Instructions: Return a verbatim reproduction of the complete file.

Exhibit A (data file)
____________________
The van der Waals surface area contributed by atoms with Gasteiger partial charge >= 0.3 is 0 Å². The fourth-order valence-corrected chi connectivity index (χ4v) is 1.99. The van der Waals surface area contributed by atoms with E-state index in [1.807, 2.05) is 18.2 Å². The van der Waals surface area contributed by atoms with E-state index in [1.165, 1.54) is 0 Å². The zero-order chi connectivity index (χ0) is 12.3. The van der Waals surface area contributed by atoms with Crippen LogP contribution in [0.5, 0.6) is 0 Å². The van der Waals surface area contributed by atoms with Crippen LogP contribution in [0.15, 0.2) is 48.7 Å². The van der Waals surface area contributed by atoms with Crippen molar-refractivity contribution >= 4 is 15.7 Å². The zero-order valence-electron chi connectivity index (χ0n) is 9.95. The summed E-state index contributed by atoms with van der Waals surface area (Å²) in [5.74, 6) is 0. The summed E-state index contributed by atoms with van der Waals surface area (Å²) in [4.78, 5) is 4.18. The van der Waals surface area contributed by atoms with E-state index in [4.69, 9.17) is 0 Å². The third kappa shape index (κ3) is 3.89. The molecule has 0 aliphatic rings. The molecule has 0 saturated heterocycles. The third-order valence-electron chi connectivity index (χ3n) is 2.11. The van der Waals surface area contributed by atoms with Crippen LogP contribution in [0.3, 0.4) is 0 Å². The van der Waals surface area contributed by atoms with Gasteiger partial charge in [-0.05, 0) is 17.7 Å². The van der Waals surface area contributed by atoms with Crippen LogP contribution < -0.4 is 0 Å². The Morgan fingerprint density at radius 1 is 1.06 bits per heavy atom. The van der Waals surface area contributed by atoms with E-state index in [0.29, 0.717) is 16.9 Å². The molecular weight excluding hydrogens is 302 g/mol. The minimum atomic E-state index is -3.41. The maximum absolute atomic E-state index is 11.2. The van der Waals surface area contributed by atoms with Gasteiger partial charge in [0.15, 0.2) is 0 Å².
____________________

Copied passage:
The van der Waals surface area contributed by atoms with Gasteiger partial charge >= 0.3 is 0 Å². The fourth-order valence-corrected chi connectivity index (χ4v) is 1.99. The van der Waals surface area contributed by atoms with E-state index in [1.807, 2.05) is 18.2 Å². The van der Waals surface area contributed by atoms with E-state index in [1.165, 1.54) is 0 Å². The zero-order chi connectivity index (χ0) is 12.3. The van der Waals surface area contributed by atoms with Crippen LogP contribution in [0.5, 0.6) is 0 Å². The van der Waals surface area contributed by atoms with Crippen LogP contribution in [0.15, 0.2) is 48.7 Å². The van der Waals surface area contributed by atoms with Crippen molar-refractivity contribution >= 4 is 15.7 Å². The zero-order valence-electron chi connectivity index (χ0n) is 9.95. The summed E-state index contributed by atoms with van der Waals surface area (Å²) in [5.74, 6) is 0. The summed E-state index contributed by atoms with van der Waals surface area (Å²) in [4.78, 5) is 4.18. The van der Waals surface area contributed by atoms with E-state index in [4.69, 9.17) is 0 Å². The third kappa shape index (κ3) is 3.89. The molecule has 0 aliphatic rings. The molecule has 0 saturated heterocycles. The third-order valence-electron chi connectivity index (χ3n) is 2.11. The van der Waals surface area contributed by atoms with Crippen LogP contribution in [0.3, 0.4) is 0 Å². The van der Waals surface area contributed by atoms with Gasteiger partial charge in [-0.05, 0) is 17.7 Å². The van der Waals surface area contributed by atoms with Crippen LogP contribution < -0.4 is 0 Å². The Morgan fingerprint density at radius 1 is 1.06 bits per heavy atom. The van der Waals surface area contributed by atoms with E-state index in [0.29, 0.717) is 16.9 Å². The molecular weight excluding hydrogens is 302 g/mol. The minimum atomic E-state index is -3.41. The maximum absolute atomic E-state index is 11.2. The van der Waals surface area contributed by atoms with Gasteiger partial charge in [0.15, 0.2) is 0 Å².